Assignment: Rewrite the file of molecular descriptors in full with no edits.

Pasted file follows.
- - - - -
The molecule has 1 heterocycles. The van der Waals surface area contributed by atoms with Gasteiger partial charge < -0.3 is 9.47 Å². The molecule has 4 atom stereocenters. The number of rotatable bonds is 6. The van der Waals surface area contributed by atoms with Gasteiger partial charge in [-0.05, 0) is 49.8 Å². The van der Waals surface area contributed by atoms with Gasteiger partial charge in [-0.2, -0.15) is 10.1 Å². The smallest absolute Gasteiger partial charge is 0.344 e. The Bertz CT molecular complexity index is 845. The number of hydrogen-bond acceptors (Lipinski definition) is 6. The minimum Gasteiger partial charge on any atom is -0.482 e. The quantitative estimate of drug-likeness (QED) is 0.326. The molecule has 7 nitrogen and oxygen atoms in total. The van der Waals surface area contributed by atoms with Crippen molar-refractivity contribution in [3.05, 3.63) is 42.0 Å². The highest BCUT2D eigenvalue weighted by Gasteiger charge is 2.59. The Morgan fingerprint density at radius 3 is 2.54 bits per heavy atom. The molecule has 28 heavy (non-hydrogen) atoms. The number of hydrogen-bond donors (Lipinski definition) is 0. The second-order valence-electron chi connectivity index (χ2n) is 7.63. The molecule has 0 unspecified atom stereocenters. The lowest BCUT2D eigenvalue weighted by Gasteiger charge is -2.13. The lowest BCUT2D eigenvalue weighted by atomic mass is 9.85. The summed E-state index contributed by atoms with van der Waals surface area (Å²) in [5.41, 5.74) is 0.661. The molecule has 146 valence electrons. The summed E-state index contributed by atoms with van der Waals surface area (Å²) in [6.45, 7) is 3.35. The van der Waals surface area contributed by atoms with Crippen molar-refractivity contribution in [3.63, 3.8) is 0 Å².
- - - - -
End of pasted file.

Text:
The molecule has 1 heterocycles. The van der Waals surface area contributed by atoms with Gasteiger partial charge < -0.3 is 9.47 Å². The molecule has 4 atom stereocenters. The number of rotatable bonds is 6. The van der Waals surface area contributed by atoms with Gasteiger partial charge in [-0.05, 0) is 49.8 Å². The van der Waals surface area contributed by atoms with Gasteiger partial charge in [-0.2, -0.15) is 10.1 Å². The smallest absolute Gasteiger partial charge is 0.344 e. The Bertz CT molecular complexity index is 845. The number of hydrogen-bond acceptors (Lipinski definition) is 6. The minimum Gasteiger partial charge on any atom is -0.482 e. The quantitative estimate of drug-likeness (QED) is 0.326. The molecule has 7 nitrogen and oxygen atoms in total. The van der Waals surface area contributed by atoms with Crippen molar-refractivity contribution in [3.05, 3.63) is 42.0 Å². The highest BCUT2D eigenvalue weighted by Gasteiger charge is 2.59. The Morgan fingerprint density at radius 3 is 2.54 bits per heavy atom. The molecule has 28 heavy (non-hydrogen) atoms. The number of hydrogen-bond donors (Lipinski definition) is 0. The second-order valence-electron chi connectivity index (χ2n) is 7.63. The molecule has 0 unspecified atom stereocenters. The lowest BCUT2D eigenvalue weighted by Gasteiger charge is -2.13. The lowest BCUT2D eigenvalue weighted by atomic mass is 9.85. The summed E-state index contributed by atoms with van der Waals surface area (Å²) in [5.41, 5.74) is 0.661. The molecule has 146 valence electrons. The summed E-state index contributed by atoms with van der Waals surface area (Å²) in [6.45, 7) is 3.35. The van der Waals surface area contributed by atoms with Crippen molar-refractivity contribution in [3.63, 3.8) is 0 Å².